Potter and the Chamber of Secrets
A defining moment in the history of cinema occurred for me last Christmas. Passing a city multiplex, I realised with horror that only two films were on show: Harry Potter and the Philosopher's Stone (2001) and The Lord of the Rings: The Fellowship of the Ring (2001). Here at last was sad proof of what commentators had been direly predicting for so long: in a corporate-run world, more cinemas means fewer films, and the virtual elimination of consumer choice.
But, as with every blockbuster movie event, the juggernaut of hype, merchandising and saturation-booking has to be distinguished from the film itself. Do the Harry Potter films, closely adapted from J. K. Rowling's novels by director Chris Columbus (Mrs Doubtfire, 1993) and writer Steve Kloves, amount to much?
While Peter Jackson and his collaborators struggle to translate the grand, convoluted moral precepts of The Lord of the Rings to the screen, Columbus and Kloves can settle for less. The evolving Harry Potter tale grabs bits and pieces from various mythological systems (especially the life of Christ for The Philosopher's Stone), but is mostly about secular, earthbound issues: friendship, loyalty, maturity.
As the cast rapidly grows older, all the scenes devoted (often humorously) to these young witches and wizards learning to control their powers start to resemble a reassuring instruction manual for kids on how to survive puberty.
On the one hand, Chamber of Secrets is a definite improvement on The Philosopher's Stone, because there is no longer any need for a laboured exposition of the characters and their fantastic world. On the other hand, the second film in the series is already starting to play like a too-comfortably familiar episode of a long running sitcom – especially at the start, when we are again treated to the indignities suffered by Harry (Daniel Radcliffe) at the hands of Uncle Vernon (Richard Griffiths) and Aunt Petunia (Fiona Shaw).
But there are some new characters. The best of them is Gilderoy Lockhart (Kenneth Branagh), a preening celebrity-seeker. Branagh's mannerisms are these days almost too large for any naturalistic role, but this part shows off his boundless theatricality to its best advantage.
No report on the new Harry Potter film is complete, it seems, without a regurgitation of the studio's favourite publicity line that it is "darker and edgier" than its predecessor. (Meanwhile, exactly the same phrase is being used to promote both the second Lord of the Rings movie and the James Bond adventure Die Another Day, 2002). Chamber of Secrets lays claim to darkness in two ways.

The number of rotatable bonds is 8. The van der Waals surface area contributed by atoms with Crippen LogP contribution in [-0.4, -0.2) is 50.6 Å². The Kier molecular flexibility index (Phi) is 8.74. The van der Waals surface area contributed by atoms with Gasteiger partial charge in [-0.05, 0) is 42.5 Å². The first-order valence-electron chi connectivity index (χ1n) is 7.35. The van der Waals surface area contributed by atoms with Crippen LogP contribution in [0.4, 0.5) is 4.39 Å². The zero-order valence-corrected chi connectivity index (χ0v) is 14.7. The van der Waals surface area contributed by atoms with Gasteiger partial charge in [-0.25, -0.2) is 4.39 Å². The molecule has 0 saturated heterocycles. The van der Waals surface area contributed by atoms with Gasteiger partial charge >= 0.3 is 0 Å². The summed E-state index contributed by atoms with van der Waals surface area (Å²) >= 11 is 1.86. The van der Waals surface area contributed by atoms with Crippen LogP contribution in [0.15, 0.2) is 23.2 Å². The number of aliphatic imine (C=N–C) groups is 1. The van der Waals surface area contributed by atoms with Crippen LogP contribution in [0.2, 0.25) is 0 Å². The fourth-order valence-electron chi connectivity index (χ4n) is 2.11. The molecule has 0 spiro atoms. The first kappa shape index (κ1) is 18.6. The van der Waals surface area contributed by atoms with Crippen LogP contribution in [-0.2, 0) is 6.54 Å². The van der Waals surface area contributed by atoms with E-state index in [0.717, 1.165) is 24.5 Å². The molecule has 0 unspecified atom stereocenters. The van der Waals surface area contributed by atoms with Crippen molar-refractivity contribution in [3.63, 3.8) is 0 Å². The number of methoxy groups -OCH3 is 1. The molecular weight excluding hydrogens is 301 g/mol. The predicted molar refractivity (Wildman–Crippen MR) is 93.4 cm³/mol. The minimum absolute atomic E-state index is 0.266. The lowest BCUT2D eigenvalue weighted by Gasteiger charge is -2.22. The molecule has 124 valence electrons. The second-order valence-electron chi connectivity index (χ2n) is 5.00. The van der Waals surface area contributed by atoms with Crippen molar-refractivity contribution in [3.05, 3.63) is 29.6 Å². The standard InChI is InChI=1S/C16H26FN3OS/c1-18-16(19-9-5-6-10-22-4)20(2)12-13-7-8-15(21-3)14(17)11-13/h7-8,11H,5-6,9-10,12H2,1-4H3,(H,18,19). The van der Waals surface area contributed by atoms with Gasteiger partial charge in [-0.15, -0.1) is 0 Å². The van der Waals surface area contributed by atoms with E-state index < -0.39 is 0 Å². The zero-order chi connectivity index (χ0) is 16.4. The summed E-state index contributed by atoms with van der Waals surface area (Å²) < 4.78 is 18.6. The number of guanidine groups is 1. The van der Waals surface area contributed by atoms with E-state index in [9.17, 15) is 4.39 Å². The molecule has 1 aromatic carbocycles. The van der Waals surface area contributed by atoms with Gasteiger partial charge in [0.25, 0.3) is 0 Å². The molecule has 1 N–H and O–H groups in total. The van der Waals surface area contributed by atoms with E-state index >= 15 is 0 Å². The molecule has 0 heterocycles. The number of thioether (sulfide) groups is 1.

Firstly, it is more like a horror movie than the original Harry Potter. The secret passages and chambers in Hogwarts School contain foul deeds, scary monsters and a rather endearing ghost called Moaning Myrtle (Shirley Henderson). In one impressive spectacle, a Whomping Willow tree comes to life as in Sam Raimi's Evil Dead (1982), wreaking damage upon a car containing Harry and Ron.
More daring and intriguing is the film's second appeal to darkness: its insistent appeal to imagery and situations involving anality. The hushed, symbolic talk about pipes and chambers eventually becomes literal when a major piece of the plot is centred on a gruesome episode that once took place in the girls' toilet. Rowling has here hit upon a winning ingredient in much literature for children: the more scatological, the better. Harry's adventure this time around could almost be subtitled with the title of a popular (and lightly controversial) Australian novel for kids, The Day My Bum Went Psycho.
The big problem with the Harry Potter films – which can only compound with each future instalment – is the sparseness of the series' creative imagination. The movies, like the books, have a mere handful of novel tricks (creatures, flying broomsticks, living photographs, the magical Platform Nine and Three Quarters) that are repeated over and over without variation or development. One wonders how the next director in line, Alfonso Cuarón (Y tu mamá también, 2001), will be able to make room for his considerable talent.
Of course, every generation tends to believe its collective childhood was filled with a more imaginative and inspiring art than the popular culture that now infiltrates the minds of younger folk. The Harry Potter series may lack the earnest, mystical pretensions of Tolkien's The Lord of the Rings, but I vastly prefer it to the bland space-melodrama of the Star Wars cycle.
Nonetheless, I am still waiting for the cinema to tackle Mervyn Peake's Gormenghast book trilogy.
© Adrian Martin November 2002